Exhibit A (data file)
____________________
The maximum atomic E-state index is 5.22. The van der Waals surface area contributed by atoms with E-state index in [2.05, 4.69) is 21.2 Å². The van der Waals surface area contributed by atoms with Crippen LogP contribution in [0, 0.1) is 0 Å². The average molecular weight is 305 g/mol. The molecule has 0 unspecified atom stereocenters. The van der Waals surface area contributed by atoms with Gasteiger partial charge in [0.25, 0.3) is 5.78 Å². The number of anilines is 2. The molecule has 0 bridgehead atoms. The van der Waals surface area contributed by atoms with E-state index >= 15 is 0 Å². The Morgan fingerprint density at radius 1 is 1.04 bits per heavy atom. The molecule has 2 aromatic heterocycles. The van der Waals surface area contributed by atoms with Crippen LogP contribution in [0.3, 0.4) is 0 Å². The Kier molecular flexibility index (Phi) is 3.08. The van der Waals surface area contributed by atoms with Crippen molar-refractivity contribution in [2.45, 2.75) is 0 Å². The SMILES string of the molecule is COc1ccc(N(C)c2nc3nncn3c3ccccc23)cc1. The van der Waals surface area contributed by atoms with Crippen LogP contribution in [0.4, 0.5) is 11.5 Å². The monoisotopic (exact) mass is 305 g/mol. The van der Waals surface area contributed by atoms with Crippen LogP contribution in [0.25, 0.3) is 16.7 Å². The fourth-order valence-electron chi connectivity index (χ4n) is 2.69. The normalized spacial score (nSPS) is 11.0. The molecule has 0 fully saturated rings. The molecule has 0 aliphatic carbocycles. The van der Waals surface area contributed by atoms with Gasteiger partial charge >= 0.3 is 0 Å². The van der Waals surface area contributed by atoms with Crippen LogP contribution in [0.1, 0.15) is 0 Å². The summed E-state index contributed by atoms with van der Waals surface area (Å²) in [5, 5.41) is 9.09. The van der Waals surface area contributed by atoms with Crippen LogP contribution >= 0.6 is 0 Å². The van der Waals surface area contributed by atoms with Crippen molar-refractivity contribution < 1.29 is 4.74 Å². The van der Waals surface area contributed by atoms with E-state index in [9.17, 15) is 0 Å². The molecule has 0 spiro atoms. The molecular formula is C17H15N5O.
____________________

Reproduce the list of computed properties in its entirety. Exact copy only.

The maximum atomic E-state index is 5.22. The van der Waals surface area contributed by atoms with E-state index in [2.05, 4.69) is 21.2 Å². The van der Waals surface area contributed by atoms with Crippen LogP contribution in [0, 0.1) is 0 Å². The average molecular weight is 305 g/mol. The molecule has 0 unspecified atom stereocenters. The van der Waals surface area contributed by atoms with Gasteiger partial charge in [0.25, 0.3) is 5.78 Å². The number of anilines is 2. The molecule has 0 bridgehead atoms. The van der Waals surface area contributed by atoms with E-state index >= 15 is 0 Å². The Morgan fingerprint density at radius 1 is 1.04 bits per heavy atom. The molecule has 2 aromatic heterocycles. The van der Waals surface area contributed by atoms with Crippen LogP contribution in [0.3, 0.4) is 0 Å². The Kier molecular flexibility index (Phi) is 3.08. The van der Waals surface area contributed by atoms with Crippen molar-refractivity contribution in [2.45, 2.75) is 0 Å². The SMILES string of the molecule is COc1ccc(N(C)c2nc3nncn3c3ccccc23)cc1. The van der Waals surface area contributed by atoms with Crippen LogP contribution in [0.4, 0.5) is 11.5 Å². The monoisotopic (exact) mass is 305 g/mol. The van der Waals surface area contributed by atoms with Crippen LogP contribution in [0.25, 0.3) is 16.7 Å². The fourth-order valence-electron chi connectivity index (χ4n) is 2.69. The normalized spacial score (nSPS) is 11.0. The molecule has 0 fully saturated rings. The molecule has 0 aliphatic carbocycles. The van der Waals surface area contributed by atoms with Gasteiger partial charge >= 0.3 is 0 Å². The van der Waals surface area contributed by atoms with Crippen LogP contribution in [0.1, 0.15) is 0 Å². The summed E-state index contributed by atoms with van der Waals surface area (Å²) in [5, 5.41) is 9.09. The van der Waals surface area contributed by atoms with Crippen LogP contribution >= 0.6 is 0 Å². The van der Waals surface area contributed by atoms with Crippen molar-refractivity contribution < 1.29 is 4.74 Å². The van der Waals surface area contributed by atoms with E-state index in [9.17, 15) is 0 Å². The molecule has 0 spiro atoms. The molecular formula is C17H15N5O.